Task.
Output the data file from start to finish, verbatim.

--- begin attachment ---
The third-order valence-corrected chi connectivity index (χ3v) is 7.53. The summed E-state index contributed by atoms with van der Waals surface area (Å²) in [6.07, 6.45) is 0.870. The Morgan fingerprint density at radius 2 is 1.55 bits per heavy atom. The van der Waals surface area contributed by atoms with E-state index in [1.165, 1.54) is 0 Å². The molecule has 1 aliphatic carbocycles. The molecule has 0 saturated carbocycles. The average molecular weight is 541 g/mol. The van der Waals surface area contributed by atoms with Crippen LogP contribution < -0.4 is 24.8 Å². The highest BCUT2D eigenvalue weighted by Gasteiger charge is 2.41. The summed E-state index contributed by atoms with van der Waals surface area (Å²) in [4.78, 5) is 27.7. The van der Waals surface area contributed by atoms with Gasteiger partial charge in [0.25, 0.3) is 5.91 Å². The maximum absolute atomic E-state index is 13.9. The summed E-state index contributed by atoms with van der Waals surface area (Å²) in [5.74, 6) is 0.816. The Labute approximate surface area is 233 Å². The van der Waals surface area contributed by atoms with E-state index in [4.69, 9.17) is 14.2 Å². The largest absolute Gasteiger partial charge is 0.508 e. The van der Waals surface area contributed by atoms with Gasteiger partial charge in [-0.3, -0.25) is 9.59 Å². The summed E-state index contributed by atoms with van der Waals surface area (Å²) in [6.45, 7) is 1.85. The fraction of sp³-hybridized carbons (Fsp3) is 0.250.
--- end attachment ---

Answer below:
The third-order valence-corrected chi connectivity index (χ3v) is 7.53. The summed E-state index contributed by atoms with van der Waals surface area (Å²) in [6.07, 6.45) is 0.870. The Morgan fingerprint density at radius 2 is 1.55 bits per heavy atom. The van der Waals surface area contributed by atoms with E-state index in [1.165, 1.54) is 0 Å². The molecule has 1 aliphatic carbocycles. The molecule has 0 saturated carbocycles. The average molecular weight is 541 g/mol. The van der Waals surface area contributed by atoms with Crippen LogP contribution < -0.4 is 24.8 Å². The highest BCUT2D eigenvalue weighted by Gasteiger charge is 2.41. The summed E-state index contributed by atoms with van der Waals surface area (Å²) in [4.78, 5) is 27.7. The van der Waals surface area contributed by atoms with Gasteiger partial charge in [0.25, 0.3) is 5.91 Å². The maximum absolute atomic E-state index is 13.9. The summed E-state index contributed by atoms with van der Waals surface area (Å²) in [5.74, 6) is 0.816. The Labute approximate surface area is 233 Å². The van der Waals surface area contributed by atoms with E-state index in [4.69, 9.17) is 14.2 Å². The largest absolute Gasteiger partial charge is 0.508 e. The van der Waals surface area contributed by atoms with Gasteiger partial charge in [-0.3, -0.25) is 9.59 Å². The summed E-state index contributed by atoms with van der Waals surface area (Å²) in [6.45, 7) is 1.85. The fraction of sp³-hybridized carbons (Fsp3) is 0.250.